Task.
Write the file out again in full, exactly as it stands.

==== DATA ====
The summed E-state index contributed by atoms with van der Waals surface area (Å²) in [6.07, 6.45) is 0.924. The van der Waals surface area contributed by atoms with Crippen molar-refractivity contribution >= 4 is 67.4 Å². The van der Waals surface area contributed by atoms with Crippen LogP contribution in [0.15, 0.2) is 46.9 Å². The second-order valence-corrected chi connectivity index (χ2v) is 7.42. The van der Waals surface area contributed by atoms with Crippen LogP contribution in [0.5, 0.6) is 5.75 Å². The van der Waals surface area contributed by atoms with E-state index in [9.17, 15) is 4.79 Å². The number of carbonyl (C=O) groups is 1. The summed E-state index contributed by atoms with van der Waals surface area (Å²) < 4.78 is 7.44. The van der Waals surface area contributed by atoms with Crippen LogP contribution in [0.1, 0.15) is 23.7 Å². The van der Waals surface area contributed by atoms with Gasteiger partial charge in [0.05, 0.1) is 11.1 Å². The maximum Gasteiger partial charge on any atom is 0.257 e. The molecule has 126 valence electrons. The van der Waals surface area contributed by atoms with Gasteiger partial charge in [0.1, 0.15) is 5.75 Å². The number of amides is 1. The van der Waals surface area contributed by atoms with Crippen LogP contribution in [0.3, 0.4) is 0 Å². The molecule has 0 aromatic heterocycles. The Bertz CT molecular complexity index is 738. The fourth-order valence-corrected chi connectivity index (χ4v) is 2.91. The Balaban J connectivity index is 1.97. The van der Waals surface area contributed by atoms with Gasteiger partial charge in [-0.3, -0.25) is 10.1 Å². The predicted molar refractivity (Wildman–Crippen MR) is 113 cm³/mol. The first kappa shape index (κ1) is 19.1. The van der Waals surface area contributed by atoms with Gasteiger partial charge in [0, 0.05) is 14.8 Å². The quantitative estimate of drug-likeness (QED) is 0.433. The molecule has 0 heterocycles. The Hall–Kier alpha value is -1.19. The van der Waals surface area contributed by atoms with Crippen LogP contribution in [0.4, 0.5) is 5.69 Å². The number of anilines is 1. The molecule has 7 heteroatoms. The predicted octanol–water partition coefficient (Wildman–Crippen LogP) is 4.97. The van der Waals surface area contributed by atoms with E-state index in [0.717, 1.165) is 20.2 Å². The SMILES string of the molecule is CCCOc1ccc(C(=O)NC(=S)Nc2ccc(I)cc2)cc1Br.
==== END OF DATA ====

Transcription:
The summed E-state index contributed by atoms with van der Waals surface area (Å²) in [6.07, 6.45) is 0.924. The van der Waals surface area contributed by atoms with Crippen molar-refractivity contribution >= 4 is 67.4 Å². The van der Waals surface area contributed by atoms with Crippen LogP contribution in [0.15, 0.2) is 46.9 Å². The second-order valence-corrected chi connectivity index (χ2v) is 7.42. The van der Waals surface area contributed by atoms with Crippen LogP contribution in [0.5, 0.6) is 5.75 Å². The van der Waals surface area contributed by atoms with E-state index in [9.17, 15) is 4.79 Å². The number of carbonyl (C=O) groups is 1. The summed E-state index contributed by atoms with van der Waals surface area (Å²) < 4.78 is 7.44. The van der Waals surface area contributed by atoms with Crippen LogP contribution in [0.1, 0.15) is 23.7 Å². The van der Waals surface area contributed by atoms with Gasteiger partial charge in [0.05, 0.1) is 11.1 Å². The maximum Gasteiger partial charge on any atom is 0.257 e. The molecule has 126 valence electrons. The van der Waals surface area contributed by atoms with Gasteiger partial charge in [0.1, 0.15) is 5.75 Å². The number of amides is 1. The van der Waals surface area contributed by atoms with Crippen LogP contribution in [0.3, 0.4) is 0 Å². The molecule has 0 aromatic heterocycles. The Bertz CT molecular complexity index is 738. The fourth-order valence-corrected chi connectivity index (χ4v) is 2.91. The Balaban J connectivity index is 1.97. The van der Waals surface area contributed by atoms with Gasteiger partial charge in [-0.3, -0.25) is 10.1 Å². The predicted molar refractivity (Wildman–Crippen MR) is 113 cm³/mol. The first kappa shape index (κ1) is 19.1. The van der Waals surface area contributed by atoms with Gasteiger partial charge in [0, 0.05) is 14.8 Å². The quantitative estimate of drug-likeness (QED) is 0.433. The molecule has 0 heterocycles. The Hall–Kier alpha value is -1.19. The van der Waals surface area contributed by atoms with Crippen LogP contribution in [0.4, 0.5) is 5.69 Å². The number of anilines is 1. The molecule has 7 heteroatoms. The predicted octanol–water partition coefficient (Wildman–Crippen LogP) is 4.97. The van der Waals surface area contributed by atoms with E-state index in [0.717, 1.165) is 20.2 Å². The SMILES string of the molecule is CCCOc1ccc(C(=O)NC(=S)Nc2ccc(I)cc2)cc1Br.